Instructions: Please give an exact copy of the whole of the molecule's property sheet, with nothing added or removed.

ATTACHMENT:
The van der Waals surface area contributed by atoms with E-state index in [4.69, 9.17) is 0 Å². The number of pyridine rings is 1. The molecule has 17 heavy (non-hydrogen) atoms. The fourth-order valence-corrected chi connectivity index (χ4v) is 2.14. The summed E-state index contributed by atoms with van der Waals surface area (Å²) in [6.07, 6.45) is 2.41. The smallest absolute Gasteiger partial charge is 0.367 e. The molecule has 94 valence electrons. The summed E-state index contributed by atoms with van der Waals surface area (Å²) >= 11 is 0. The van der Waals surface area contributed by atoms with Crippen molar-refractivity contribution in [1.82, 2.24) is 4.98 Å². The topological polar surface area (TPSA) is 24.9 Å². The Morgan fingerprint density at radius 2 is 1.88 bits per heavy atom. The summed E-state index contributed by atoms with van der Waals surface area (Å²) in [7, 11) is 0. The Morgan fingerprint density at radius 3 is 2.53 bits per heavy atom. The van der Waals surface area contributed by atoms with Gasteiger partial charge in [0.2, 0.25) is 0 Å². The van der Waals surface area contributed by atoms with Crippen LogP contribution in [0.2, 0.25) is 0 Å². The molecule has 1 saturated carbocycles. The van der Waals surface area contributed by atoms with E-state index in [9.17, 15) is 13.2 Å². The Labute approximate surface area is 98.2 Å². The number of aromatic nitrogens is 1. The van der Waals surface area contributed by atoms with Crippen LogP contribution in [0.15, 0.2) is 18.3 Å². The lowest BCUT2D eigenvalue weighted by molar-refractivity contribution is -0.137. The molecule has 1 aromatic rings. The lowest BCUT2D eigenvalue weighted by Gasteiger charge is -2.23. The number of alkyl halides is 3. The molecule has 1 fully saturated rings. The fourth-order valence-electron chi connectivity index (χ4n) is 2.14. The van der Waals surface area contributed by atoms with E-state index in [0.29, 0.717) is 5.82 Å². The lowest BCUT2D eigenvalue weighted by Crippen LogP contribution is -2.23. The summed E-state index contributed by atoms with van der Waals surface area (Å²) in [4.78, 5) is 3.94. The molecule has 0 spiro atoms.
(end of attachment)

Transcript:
The van der Waals surface area contributed by atoms with E-state index in [4.69, 9.17) is 0 Å². The number of pyridine rings is 1. The molecule has 17 heavy (non-hydrogen) atoms. The fourth-order valence-corrected chi connectivity index (χ4v) is 2.14. The summed E-state index contributed by atoms with van der Waals surface area (Å²) in [6.07, 6.45) is 2.41. The smallest absolute Gasteiger partial charge is 0.367 e. The molecule has 94 valence electrons. The summed E-state index contributed by atoms with van der Waals surface area (Å²) >= 11 is 0. The van der Waals surface area contributed by atoms with Crippen molar-refractivity contribution in [1.82, 2.24) is 4.98 Å². The topological polar surface area (TPSA) is 24.9 Å². The Morgan fingerprint density at radius 2 is 1.88 bits per heavy atom. The summed E-state index contributed by atoms with van der Waals surface area (Å²) in [7, 11) is 0. The Morgan fingerprint density at radius 3 is 2.53 bits per heavy atom. The van der Waals surface area contributed by atoms with Gasteiger partial charge in [0.2, 0.25) is 0 Å². The van der Waals surface area contributed by atoms with Crippen LogP contribution in [0.2, 0.25) is 0 Å². The molecule has 1 saturated carbocycles. The van der Waals surface area contributed by atoms with E-state index in [9.17, 15) is 13.2 Å². The Labute approximate surface area is 98.2 Å². The number of aromatic nitrogens is 1. The van der Waals surface area contributed by atoms with Crippen LogP contribution in [0.15, 0.2) is 18.3 Å². The lowest BCUT2D eigenvalue weighted by molar-refractivity contribution is -0.137. The molecule has 1 aromatic rings. The lowest BCUT2D eigenvalue weighted by Gasteiger charge is -2.23. The number of alkyl halides is 3. The molecule has 1 fully saturated rings. The fourth-order valence-electron chi connectivity index (χ4n) is 2.14. The van der Waals surface area contributed by atoms with E-state index in [0.29, 0.717) is 5.82 Å². The lowest BCUT2D eigenvalue weighted by Crippen LogP contribution is -2.23. The summed E-state index contributed by atoms with van der Waals surface area (Å²) in [4.78, 5) is 3.94. The molecule has 0 spiro atoms.